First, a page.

Cord minders. Twist ties do the trick but they wear out and involve too much twisting for my liking. I love dollar store hair clips, or those clips fastening orchid stems to plant stakes. A simple pinch provides access. Leave the clip attached to the cord while in use and it’ll never go astray. Placing a different colour on each cord makes it easier to grab the right one at a glance. They weigh next to nothing, so toss a couple of spares into your gadget bag.


Sanitize with denture cleanser tablets. To remain healthy, a refillable water bottle needs be cleaned often, and sanitized on a regular basis. At a minimum, once a week should do it. However, if you’re in the habit of using electrolyte enhanced drink tabs or filling your bottle with something other than water, consider sanitizing it more frequently. Bacteria love dark, moist areas and an unrefrigerated water bottle is an ideal environment for them to thrive. Washing daily with dish soap and warm water, and leaving it overnight to dry isn’t always a practical solution for travellers. Never fear, denture cleanser tablets are a viable alternative. Each effervescent tablet comes in an individually wrapped foil-sealed packet. Drop one in a water bottle filled with water, and leave it for the amount of time according to the directions that come with the product. If possible, follow up by cleaning with a bottlebrush.

Earring minder. Travelling with earrings? Keep each pair together with a button. Slip each earring post into one of the holes in the button.

Emergency toilet paper. My search for the best way to carry emergency toilet paper ended with travel packs of three-ply tissues. They’re lightweight, compact and serviceable, and remain protected in their cellophane packets. Carry one in your day bag, with a back up in your main bag.

Packing organizers. For cheaper packing organizers, cruise dollar store aisles for cloth pencil cases, filing materials, and bags designed for cosmetics and laundry. Repurpose packaging (e.g., zippered sheet or pillow case packet, plastic envelope) or look for other alternatives around the home or in the workplace. Ziploc® and other zip-top bags are really handy as packing organizers, but they’re prone to rip when subjected to the rigours of travel. Try reinforcing them with duct tape. The lifespan of my swimsuit bag has been extended using this approach.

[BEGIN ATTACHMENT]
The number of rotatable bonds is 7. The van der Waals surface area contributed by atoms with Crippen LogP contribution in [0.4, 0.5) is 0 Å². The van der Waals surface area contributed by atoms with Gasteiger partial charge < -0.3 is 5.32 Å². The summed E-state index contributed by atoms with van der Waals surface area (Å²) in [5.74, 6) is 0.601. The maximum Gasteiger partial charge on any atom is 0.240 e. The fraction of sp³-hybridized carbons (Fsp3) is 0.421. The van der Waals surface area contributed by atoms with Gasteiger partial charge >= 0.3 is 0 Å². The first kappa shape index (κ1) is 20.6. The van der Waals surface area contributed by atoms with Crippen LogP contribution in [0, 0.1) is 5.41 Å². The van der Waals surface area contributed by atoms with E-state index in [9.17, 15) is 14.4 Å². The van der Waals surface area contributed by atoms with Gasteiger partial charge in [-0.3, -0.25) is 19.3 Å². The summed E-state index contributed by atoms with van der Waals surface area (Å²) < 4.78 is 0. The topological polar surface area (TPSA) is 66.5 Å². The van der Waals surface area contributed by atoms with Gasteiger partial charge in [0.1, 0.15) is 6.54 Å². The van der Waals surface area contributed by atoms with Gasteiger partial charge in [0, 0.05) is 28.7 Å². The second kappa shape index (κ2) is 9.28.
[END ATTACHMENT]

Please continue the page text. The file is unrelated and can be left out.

Empty storage containers. A contact lens case is great for products where a little goes a long way, or to store rings or small earrings. Cut the case into two separate containers and they’ll squeeze nicely into a corner of your 3-1-1 bag or comfort pack. Tic Tac® containers have a small opening so they’re useful for contents such as spices or soap powder. A tinted prescription bottle filters out the UV light that degrades most medication, so one with a wide mouth is useful as a very small first-aid kit. When hiking or camping, keep matches and a section of striking pad in an empty watertight container. For a solid striking surface, attach the striking pad to the inside of the lid.


Secure zippers on bags. Make it as difficult as possible for pickpockets who usually rely on a quick grab and run. Alternatives to locks include safety pins, twist ties, S-biner clips, lightweight cables… whatever works to anchor zippers or bundle two or more zipper toggles together to delay or discourage a thief.


Socks. Use a spare sock as a safe. Stuff money or a financial card into the sock and secure it to the inside of clothing with a safety pin. Use a sock, or pair of socks, as a shoe bag.

For other ideas, see MacGyver kit for travellers. You might also be interested in Cruise dollar store aisles for travel products, as many of my favourite travel gear hacks use products from dollar store shelves.

What are your favourite travel gear hacks?


(Visited 594 times, 1 visits today)

If you find this information useful, subscribe to the newsletter and free access to packing lists, checklists, and other tools in Packing Light Travel's Resource Library.

Your email address will never be shared. Guaranteed.

You have Successfully Subscribed!